Equity prices in the three remaining Publicly Traded Irish Banks Collapse after Anglo Irish Bank was nationalized.

In afternoon trade, Allied Irish shares were down 62%, Bank of Ireland fell 49% and mortgage and insurance specialist Irish Life & Permanent dropped 41%.

Analysts said shares in Allied Irish and Bank of Ireland were being hit particularly hard because of growing investor fears that the banks’ existing shares will be heavily diluted when both banks formally accept billions in government investment this spring. Shares in the Dublin-based bank had fallen 98% over the past year on the back of bad debts and corporate scandal.

The government had previously proposed taking a 75% stake in Anglo Irish at a cost of 1.5bn euros (£1.36bn; $1.97bn). But it dramatically opted for a full takeover on Thursday, on the eve of an emergency shareholder meeting called to approve the earlier government investment.

Nationalization Concerns Sink RBS

Bloomberg is reporting RBS Plummets Amid Concern Bank May Be Nationalized.

Royal Bank of Scotland Group Plc slumped by the most in two decades in London trading on concern the government may have to take full control of the bank after forecasting the biggest loss ever reported by a U.K. company.

The stock dropped 67 percent, the most since September 1988, to 11.6 pence, paring the Edinburgh-based lender’s market value to 4.6 billion pounds ($6.7 billion).

“Nationalization at zero value is implicit in the price,” said Derek Chambers, an analyst at Standard & Poor’s Equity Research Ltd. who has a “hold” rating on the stock. The stock price “is an option on the vague chance that it doesn’t get nationalized.”

“I am angry at the Royal Bank of Scotland and what has happened,” Prime Minister Gordon Brown told reporters in London today. The bank took “irresponsible risks,” in investing in U.S. subprime mortgages and ABN Amro, he said.

“The numbers are truly horrible,” said Robert Talbut, who helps manage about $31 billion at Royal London Asset Management. “The government is very clearly in the driving seat, and I would expect RBS to shrink back to being a more U.K.-focused bank.”

The bank will cut lending in international markets which saw “most of the excess balance sheet expansion” under Goodwin, Hester said today. “We are going to restructure and retrench to our most valuable customer franchise business,” in the U.K.

Darling today rejected calls from lawmakers in his own party to temporarily seize the whole banking industry to get credit flowing to households and companies. “We have a clear view that British banks are best managed and owned commercially and not by the government,” Darling told Parliament today. “That remains our position.”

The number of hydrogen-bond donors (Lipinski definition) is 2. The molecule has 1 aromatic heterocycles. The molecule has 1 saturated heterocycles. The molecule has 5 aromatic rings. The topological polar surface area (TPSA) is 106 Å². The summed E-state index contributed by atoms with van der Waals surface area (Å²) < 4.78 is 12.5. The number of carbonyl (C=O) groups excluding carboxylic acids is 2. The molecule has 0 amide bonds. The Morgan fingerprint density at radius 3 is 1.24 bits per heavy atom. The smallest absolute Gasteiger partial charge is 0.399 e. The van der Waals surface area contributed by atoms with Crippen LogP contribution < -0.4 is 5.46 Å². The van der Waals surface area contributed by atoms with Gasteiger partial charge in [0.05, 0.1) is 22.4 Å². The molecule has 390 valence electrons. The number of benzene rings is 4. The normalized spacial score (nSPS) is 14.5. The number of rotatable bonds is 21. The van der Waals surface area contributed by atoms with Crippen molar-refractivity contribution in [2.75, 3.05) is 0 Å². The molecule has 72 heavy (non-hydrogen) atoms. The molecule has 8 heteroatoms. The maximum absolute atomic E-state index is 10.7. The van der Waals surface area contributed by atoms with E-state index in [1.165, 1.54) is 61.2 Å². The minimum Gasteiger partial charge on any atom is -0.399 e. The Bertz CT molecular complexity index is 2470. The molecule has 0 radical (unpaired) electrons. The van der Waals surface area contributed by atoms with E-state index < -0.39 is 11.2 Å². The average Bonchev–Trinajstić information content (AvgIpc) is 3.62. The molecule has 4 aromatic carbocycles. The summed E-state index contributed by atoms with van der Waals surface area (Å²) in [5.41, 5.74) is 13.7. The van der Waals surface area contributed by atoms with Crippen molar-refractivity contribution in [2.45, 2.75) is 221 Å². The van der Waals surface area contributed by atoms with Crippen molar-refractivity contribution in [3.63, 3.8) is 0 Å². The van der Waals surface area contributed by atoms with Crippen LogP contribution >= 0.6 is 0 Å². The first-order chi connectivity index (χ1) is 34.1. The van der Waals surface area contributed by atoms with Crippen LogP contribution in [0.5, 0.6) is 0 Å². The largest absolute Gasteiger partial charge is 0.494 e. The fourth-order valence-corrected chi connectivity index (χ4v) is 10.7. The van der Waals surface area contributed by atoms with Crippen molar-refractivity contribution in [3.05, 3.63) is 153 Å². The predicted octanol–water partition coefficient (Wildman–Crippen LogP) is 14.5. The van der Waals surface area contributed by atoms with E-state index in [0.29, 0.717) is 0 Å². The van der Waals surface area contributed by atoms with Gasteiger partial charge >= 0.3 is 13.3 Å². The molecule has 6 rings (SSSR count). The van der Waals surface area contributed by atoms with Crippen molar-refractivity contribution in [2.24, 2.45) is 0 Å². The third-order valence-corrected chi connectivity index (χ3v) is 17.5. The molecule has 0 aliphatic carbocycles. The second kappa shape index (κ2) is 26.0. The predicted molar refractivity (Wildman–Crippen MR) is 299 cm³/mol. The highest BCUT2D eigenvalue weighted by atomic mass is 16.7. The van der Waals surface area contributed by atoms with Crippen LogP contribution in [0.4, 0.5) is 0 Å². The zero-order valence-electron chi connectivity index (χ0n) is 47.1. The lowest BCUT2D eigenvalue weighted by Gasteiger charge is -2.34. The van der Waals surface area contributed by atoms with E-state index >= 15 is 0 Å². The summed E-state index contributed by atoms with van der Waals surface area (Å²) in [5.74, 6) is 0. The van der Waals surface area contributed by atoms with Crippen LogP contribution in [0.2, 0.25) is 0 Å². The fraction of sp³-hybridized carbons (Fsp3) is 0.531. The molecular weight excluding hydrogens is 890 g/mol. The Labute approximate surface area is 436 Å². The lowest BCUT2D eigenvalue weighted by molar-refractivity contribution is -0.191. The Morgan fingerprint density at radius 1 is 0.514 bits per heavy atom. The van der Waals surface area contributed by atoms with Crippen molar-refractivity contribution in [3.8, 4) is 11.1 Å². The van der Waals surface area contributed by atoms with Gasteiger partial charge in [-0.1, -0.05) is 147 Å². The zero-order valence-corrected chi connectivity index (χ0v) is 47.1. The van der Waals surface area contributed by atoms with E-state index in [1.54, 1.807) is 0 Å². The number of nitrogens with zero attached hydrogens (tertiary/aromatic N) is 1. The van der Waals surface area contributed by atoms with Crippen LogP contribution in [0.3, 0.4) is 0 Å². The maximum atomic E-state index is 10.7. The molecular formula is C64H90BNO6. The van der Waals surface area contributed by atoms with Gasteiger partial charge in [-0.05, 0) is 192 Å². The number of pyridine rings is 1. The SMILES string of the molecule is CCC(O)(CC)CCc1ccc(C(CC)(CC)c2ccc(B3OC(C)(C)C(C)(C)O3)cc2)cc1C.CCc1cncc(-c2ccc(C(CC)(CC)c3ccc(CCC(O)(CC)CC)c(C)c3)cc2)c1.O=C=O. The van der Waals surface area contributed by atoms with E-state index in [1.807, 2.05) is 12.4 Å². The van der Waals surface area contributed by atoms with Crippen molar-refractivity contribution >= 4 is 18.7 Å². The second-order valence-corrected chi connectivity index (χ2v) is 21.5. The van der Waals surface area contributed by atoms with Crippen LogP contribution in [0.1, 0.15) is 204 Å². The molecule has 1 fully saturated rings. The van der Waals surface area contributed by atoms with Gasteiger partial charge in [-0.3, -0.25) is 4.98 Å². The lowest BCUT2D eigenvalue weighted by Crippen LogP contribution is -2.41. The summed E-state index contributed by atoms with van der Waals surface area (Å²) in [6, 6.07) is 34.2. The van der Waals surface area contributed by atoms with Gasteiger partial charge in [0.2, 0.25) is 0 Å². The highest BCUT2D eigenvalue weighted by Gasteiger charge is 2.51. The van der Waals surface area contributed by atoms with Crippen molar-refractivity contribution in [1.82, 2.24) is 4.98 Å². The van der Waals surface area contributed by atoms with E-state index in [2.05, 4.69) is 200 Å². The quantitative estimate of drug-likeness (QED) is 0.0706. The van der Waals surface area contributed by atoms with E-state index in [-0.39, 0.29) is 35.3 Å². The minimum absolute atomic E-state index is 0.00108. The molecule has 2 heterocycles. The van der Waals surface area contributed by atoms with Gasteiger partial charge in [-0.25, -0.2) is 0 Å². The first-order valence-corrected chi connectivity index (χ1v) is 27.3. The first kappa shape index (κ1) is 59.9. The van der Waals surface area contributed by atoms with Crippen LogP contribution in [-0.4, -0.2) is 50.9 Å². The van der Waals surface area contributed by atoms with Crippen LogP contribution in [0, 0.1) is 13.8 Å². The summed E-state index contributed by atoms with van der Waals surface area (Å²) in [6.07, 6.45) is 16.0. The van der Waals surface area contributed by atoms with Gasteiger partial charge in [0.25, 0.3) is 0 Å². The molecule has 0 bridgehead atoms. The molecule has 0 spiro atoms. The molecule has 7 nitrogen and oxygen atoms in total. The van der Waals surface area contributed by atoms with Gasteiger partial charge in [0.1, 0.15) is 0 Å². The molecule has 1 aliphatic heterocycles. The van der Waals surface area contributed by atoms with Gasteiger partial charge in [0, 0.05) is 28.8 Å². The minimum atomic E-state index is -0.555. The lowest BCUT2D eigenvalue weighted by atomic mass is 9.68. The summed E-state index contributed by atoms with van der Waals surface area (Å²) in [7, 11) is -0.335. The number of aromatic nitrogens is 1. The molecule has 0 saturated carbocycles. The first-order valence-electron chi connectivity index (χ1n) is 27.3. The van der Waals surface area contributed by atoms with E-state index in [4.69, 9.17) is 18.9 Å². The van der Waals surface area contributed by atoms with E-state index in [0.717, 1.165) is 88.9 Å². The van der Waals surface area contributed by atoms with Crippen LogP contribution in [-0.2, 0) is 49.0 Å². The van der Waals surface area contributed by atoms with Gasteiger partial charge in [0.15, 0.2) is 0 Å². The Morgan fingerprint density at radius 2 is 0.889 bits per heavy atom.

My position is Darling is saying one thing and doing another. When does Obama follow suit?

No respite for Europe’s banks

The Financial Times is reporting No respite for Europe’s banks.

After enduring a torrid previous week Europe’s banking sector failed to rally on the British government’s planned intervention for its own banks. German financial shares were hammered again as investors reeled from the RBS announcement and weekend press reports that the 20 largest German banks had written down just a quarter of the €300bn of toxic assets on their balance sheets.

This caused a continuation of the wave of selling that last week drove Deutsche Bank down 17.5 per cent and saw Postbank lose over 30 per cent of its value. The beleaguered German bank Commerzbank initially rose in morning trade but eventually succumbed to the torrent of selling hitting its peers, falling 4.5 per cent to €3.04. Its larger rival Deutsche Bank fell 10 per cent €17.85 and Postbank shed another 13 per cent to €7.46.

Denmark’s Danske Bank was another of the financials that started the session well only to fall back into the red. Having gained 2.5 per cent to DKr59.75 after the Danish government unveiled an $18bn credit package it fell in afternoon trade to DKr57.

Belgian bank KBC suffered heavy selling for a second session as worries mounted over its exposure to bad collateralised debt obligations and predicted writedowns. KBC fell 17 per cent to €13.14. Pressure on KBC was exacerbated by rumours circulating that a large shareholder in the bank was about to sell its stake.

French banks also suffered, with BNP Paribas falling 9.7 per cent to €26.16 and Société Générale down 9.5 per cent to €28.76. Credit Agricole, which surged on Friday after a Credit Suisse “buy” rating, was 7 per cent lower to €7.69.

Swiss bank UBS enjoyed a brief bounce after announcing it had agreed to buy the commodity index of troubled US insurance group AIG. The bank said it will pay $15 million after the deal closes and another $135 million over eighteen months depending on future earnings of the index.

If you get the idea that the global banking system is insolvent, you have the right idea.

Mike “Mish” Shedlock
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